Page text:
Playing Games (Digimon Adventure Episode 43)
Just as WarGreymon is about to be crushed in the jaws of MetalSeadramon, Whamon appears and tackles MetalSeadramon, getting himself shot by the Dark Master’s River of Power attack in the process. Enraged, WarGreymon flies into a frenzy and launches himself into the open mouth of MetalSeadramon, tearing out the sea serpent’s entrails and rending him asunder in the process. Whamon’s side has been pierced straight through, leaving a hole from one side of his body to the other and MetalSeadramon is totally wrecked beyond all recognition. Both die and fade away as data into the datastream to be reassembled at a later date as DigiEggs.
With the Dark Master of the sea now destroyed, the oceans begin to drain from Spiral Mountain and ascend back toward the sea. The Digital Ocean begins to reconfigure itself back into its old form and the Digidestined are left on its shore to reflect on sacrifice with one less ally to help them in their battle to save the Digital World. Mimi is the most visibly shaken by the experience and we see her creating dirt mounds with cross grave markers in remembrance of their friends Wizardmon, Chumon, Piximon, and now Whamon, who gave their own lives to ensure that the Digidestined survived.
These sacrifices are notable because they arise in response to the seemingly reasonable forms of Evil that generated them. As Piedmon and his gang represent the Jester, or the figure who makes deconstruction into a game or an intellectual exercise, instead of giving it its full weight as a tool to reach truths of total freedom and anti-foundationalism, the Digidestined must in response represent the figure of Zarathustra by recognizing meaninglessness and creating viable, socially functioning alternatives to the now-defunct systems of modernity. They can only be taken seriously once they show the true danger of the Jester and sacrifice is a powerful tool to ensure the danger is emotionally manifest. But the burial mounds are reminders in physical space that can function as symbols and instantiations of resistance to the Jester, thereby making the prophetic urge toward creation of the Digidestined viable and socially graspable.
However, Tai is bent on another metaphor for struggle: one that emphasizes the physical conflict over and above the ideological current running underneath and powering the whole event. Urging his comrades to move forward and to keep fighting immediately, he states, “This is war. Sometimes people get hurt.” Sometimes this approach is prudent when time constraints are in effect and conflict must continue quickly. However, the Digidestined just reclaimed the Oceans of the Digital World, and the Dark Masters have already been operating in the Digital World for years (in Digital World time). As such, there is no real urgency to move on quickly. They have plenty of time to recoup their strength, to rest, to regroup, and to plan for the next attack. Plus, the act of commemorating the fallen serves the powerful ideological role assigned above and should not be rushed as this might belittle the sacrifices of their friends and undermine the whole point of the exercise in the first place.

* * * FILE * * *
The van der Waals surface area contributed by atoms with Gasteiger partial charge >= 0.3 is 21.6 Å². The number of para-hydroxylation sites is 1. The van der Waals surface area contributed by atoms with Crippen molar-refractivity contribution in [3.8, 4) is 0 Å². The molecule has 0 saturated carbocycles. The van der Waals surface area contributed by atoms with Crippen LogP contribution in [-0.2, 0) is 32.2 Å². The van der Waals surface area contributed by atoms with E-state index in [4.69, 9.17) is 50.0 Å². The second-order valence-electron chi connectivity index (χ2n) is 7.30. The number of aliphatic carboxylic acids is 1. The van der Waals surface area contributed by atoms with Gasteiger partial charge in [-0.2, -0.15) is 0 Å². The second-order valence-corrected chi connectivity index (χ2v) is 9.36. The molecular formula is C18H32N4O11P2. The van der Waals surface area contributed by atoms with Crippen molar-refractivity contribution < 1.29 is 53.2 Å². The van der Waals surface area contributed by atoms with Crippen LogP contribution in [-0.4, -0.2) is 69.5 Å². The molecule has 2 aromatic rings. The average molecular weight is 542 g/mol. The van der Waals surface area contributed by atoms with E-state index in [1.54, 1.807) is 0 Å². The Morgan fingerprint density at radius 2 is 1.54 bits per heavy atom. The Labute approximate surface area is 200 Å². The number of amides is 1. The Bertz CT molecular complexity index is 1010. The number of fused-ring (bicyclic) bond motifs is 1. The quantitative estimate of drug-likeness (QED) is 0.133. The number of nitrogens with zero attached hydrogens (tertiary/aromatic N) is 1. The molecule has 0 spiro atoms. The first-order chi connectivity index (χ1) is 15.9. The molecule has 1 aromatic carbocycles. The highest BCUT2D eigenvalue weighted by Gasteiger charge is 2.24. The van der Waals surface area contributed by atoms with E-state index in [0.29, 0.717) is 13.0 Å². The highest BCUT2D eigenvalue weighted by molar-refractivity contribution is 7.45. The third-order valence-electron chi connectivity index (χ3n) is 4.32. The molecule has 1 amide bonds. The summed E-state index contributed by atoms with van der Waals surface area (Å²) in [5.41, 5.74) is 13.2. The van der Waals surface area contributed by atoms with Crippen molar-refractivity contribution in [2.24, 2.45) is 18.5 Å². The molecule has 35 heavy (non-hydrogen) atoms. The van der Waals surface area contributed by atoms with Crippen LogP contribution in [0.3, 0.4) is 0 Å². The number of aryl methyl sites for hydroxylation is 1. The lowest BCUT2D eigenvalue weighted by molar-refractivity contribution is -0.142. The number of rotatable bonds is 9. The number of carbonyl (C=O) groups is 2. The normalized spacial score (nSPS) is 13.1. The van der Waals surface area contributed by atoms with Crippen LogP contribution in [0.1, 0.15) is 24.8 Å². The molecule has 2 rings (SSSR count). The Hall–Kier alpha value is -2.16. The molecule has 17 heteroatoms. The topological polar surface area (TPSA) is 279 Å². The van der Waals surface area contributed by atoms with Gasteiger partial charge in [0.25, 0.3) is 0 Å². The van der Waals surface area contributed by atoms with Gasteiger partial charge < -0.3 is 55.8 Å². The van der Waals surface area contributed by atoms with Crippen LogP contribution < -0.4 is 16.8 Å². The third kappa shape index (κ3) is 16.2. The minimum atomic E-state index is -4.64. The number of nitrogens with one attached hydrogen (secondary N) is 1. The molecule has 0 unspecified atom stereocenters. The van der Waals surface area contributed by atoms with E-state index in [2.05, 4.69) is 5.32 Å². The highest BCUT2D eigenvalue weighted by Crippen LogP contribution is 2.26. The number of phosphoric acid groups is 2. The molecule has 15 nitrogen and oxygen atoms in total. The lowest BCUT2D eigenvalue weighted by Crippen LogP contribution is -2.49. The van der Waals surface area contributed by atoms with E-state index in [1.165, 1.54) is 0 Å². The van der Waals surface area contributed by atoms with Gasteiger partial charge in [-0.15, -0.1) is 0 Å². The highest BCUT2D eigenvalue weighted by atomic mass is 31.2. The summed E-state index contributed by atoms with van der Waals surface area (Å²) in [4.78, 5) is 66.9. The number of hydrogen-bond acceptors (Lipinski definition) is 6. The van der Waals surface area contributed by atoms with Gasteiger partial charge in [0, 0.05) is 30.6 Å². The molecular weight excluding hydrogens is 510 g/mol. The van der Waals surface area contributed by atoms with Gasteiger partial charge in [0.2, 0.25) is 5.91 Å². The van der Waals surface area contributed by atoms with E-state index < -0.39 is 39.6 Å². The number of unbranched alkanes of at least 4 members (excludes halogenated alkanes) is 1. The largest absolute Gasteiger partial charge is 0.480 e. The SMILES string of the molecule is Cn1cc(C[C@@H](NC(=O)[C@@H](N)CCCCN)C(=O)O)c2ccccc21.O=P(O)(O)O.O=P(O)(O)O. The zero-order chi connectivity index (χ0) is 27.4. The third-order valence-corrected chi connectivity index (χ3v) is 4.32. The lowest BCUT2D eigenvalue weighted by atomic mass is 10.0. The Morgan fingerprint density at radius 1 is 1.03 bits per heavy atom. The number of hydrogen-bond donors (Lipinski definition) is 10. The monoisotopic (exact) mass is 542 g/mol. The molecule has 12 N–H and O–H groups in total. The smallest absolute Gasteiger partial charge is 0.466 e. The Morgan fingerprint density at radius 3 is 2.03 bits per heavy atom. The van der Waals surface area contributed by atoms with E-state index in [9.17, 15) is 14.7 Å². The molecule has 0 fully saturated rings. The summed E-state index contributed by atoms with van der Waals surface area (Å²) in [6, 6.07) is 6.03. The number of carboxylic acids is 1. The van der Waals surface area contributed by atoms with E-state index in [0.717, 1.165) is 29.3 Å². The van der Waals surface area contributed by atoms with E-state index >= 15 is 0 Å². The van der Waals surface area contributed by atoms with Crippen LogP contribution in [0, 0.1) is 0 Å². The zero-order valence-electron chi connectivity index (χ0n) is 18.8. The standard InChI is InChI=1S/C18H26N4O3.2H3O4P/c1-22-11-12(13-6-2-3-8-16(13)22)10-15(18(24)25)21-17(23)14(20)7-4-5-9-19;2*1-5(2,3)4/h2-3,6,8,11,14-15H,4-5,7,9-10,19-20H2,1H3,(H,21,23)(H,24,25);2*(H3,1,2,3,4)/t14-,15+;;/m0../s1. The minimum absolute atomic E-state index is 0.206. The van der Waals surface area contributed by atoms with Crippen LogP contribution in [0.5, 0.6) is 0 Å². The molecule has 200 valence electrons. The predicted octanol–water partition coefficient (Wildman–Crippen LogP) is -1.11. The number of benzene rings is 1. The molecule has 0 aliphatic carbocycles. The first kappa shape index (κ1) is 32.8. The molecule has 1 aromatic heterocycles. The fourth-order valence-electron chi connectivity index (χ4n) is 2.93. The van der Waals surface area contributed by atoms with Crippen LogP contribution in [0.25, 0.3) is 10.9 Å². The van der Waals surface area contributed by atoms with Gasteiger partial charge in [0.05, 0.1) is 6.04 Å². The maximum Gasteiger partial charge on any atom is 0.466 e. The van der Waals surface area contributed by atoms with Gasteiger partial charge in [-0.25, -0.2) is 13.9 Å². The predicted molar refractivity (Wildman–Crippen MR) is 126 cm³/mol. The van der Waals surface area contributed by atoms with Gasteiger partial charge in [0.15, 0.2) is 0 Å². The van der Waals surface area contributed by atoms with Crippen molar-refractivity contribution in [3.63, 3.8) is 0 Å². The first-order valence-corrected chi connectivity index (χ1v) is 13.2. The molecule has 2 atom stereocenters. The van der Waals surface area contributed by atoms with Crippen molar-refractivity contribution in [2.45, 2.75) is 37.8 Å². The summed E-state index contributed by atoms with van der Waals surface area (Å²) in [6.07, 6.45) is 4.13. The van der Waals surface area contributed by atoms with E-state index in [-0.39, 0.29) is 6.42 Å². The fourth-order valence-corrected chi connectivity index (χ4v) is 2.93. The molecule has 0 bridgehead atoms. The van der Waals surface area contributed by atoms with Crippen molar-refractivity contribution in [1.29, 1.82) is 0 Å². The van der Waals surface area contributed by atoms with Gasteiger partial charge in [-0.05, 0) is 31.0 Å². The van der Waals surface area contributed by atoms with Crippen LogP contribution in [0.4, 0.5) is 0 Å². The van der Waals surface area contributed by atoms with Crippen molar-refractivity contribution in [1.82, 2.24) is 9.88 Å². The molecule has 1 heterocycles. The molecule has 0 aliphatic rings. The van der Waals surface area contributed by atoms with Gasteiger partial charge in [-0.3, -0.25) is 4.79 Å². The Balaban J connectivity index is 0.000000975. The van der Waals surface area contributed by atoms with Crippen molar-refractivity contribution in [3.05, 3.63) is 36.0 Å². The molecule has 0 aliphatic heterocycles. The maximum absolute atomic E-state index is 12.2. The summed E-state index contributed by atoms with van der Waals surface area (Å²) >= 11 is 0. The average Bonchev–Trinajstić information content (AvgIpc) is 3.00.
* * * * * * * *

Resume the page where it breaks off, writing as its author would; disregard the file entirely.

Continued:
Matt, sensing the power of the moment and the need to relax for a time, calls Tai callous. His outburst gives Mimi the time to create her memorials and makes Tai reflect on his own urgency, questioning whether Matt was right about him being callous. This outburst also mirrors earlier conflicts between Matt and Tai as the would-be de facto leaders of the group and prefigures a new conflict that will arise in the coming episodes between the two.
Later, after they have decided to move on and continue their quest, the gang enters a forested area where Kari hears the voice of Puppetmon inexplicably. it is revealed to us, the viewers, that Puppetmon controls the forests from a Chateau deep within its recesses. Being petulant and impulsive in nature, he spurs them on quickly to come to his abode by moving their path forward like a conveyor belt. The Digidestined decide to hide in some neighboring trees to avoid being dragged into his trap, but are all subject to other effects. Puppetmon has voodoo doll-like toy figures of each Digidestined that he can move around at will. He brings T.K. to his chateau to play with him, and ultimately to destroy him.
Slightly before this period, Matt asserts control over T.K. by being overprotective. Matt does not seem to recognize how much his brother has grown up and that he doesn’t need him anymore to protect him. Matt has watched, often from the sidelines, as his fellow Digidestined have grown in character and strength, while he himself has felt stagnant. When T.K. outsmarts Puppetmon, destroys his surveillance toys, and steals the voodoo dolls, thereby limiting Puppetmon’s direct control over them and the forest, he returns to the group all by himself and proves his own self-sufficiency. The other Digidestined children congratulate him on his ingenuity and how much he has grown in such a short time. He now has more autonomy and the ability to fend for himself than ever before, and this troubles Matt, who believes he is weak in comparison.
As Kiwimon emerges the brush to track down T.K. and the dolls, Matt attempts to fight him, but is so mentally blocked that his Digivice and Crest won’t even glow. Gabumon cannot Digivolve, and instead Sora and Birdramon must do the job for him. Depressed and disillusioned with his own lack of progress emotionally and in character development, Matt leaves the group and runs off into the woods for some much-needed introspection. but in his current unruly emotional state is Matt easy pickings for ambush by Puppetmon’s forces? And can he get over his own mental block to rejoin the group and fulfill his role as a Digidestined?
Let’s see, next time,
The Digidestined Cody